“They have to eat!” I blurted.
“What are you talking about, Hippo?”
“They have to eat!” I repeated. “There are a lot of humans and they all have to eat!”
“There are 7 billion,” said Al, “and, of course, they have to eat. Isn’t that the problem?”
“Don’t you see, Al? As Wendell Berry said, ‘The act of eating itself is an agricultural act.’ Every day, eaters are actively shaping the way food is grown and produced, for better or for worse. Since each human might eat two or three meals a day, a thousand or so in a yearly cycle, there are many opportunities for an individual to influence the food system and help regenerate the Earth. Multiply that by the number of humans – 7 billion, was it?”
“Maybe 7 1/2 by now,” said Al.
“Just think of that, Al. Over 7 billion humans are already actively involved in creating the food system just by eating. If they want to live, they have no choice but to eat, but they often do have a choice about what they will eat – and therein lies a golden opportunity.”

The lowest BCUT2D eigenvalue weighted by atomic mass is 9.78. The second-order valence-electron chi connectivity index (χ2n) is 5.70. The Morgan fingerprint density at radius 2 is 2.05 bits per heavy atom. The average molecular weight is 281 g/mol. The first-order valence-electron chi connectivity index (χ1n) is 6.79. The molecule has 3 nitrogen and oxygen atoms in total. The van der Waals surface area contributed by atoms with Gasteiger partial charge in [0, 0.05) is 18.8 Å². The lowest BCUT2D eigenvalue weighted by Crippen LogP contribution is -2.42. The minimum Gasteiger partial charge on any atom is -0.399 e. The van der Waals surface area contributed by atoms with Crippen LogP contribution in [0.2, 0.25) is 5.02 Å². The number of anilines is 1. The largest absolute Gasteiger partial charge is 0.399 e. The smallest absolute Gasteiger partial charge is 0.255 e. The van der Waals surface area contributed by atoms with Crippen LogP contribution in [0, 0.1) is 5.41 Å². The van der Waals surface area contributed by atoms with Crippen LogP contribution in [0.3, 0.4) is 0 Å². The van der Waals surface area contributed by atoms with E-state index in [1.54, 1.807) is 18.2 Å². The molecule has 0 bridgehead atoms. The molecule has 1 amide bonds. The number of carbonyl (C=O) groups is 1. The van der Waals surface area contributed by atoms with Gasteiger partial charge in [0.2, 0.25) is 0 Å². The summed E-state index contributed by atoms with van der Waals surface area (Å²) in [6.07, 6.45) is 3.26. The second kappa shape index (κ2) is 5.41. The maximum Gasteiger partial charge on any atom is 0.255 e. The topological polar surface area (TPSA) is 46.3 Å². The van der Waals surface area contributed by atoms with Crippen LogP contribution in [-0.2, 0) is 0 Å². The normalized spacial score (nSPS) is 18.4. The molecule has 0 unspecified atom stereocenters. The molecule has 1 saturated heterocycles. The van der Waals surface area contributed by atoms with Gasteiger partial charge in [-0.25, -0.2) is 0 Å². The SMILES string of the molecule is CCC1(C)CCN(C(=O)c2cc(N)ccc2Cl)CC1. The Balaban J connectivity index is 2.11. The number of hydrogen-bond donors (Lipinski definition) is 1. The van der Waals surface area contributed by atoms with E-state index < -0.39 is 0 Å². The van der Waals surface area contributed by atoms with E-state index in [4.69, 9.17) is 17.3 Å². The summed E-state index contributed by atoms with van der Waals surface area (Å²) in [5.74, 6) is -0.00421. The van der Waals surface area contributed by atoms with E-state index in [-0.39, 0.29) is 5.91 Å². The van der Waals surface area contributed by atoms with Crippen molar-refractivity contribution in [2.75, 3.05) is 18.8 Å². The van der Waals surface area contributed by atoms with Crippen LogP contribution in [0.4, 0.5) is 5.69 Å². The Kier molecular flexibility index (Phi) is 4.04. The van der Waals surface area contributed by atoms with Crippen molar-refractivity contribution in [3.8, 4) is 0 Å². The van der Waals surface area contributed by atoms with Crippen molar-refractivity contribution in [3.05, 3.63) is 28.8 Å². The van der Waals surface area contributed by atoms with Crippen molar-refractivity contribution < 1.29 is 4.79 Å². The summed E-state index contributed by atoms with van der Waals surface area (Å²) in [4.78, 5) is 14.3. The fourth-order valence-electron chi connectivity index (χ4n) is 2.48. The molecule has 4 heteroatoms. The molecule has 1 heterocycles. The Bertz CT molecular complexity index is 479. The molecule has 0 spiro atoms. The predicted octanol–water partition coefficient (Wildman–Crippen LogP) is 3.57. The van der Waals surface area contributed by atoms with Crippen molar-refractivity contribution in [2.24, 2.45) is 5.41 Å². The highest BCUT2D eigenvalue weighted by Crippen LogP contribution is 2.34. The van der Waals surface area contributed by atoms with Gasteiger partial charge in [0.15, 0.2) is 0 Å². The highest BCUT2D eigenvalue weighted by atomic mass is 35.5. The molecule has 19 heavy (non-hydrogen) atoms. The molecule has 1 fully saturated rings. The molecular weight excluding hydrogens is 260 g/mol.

“Hippo, you are a genius,” said Al.
“I thought of it it because of potluck dinners,” I said.
“Potluck dinners?” asked Al.
“It’s a great human tradition, Al. They gather together for a meal and everybody brings a little something to share with the others. Nobody has to work too hard and they end up with a feast.”
“So you’re saying that if the 7 billion humans all came to a potluck dinner, we would have one heck of a spread.”
“Well, yes, Al, but it’s just a metaphor. What I’m saying is . . .”
“I know what you’re saying, Hippo. I was also speaking metaphorically,” said Al with his beak in the air. “You’re saying if everyone made simple, small changes, it could add up to making a big difference.”
Al and I readied our plan. It was time to meet the other animals again and present our findings and recommendations.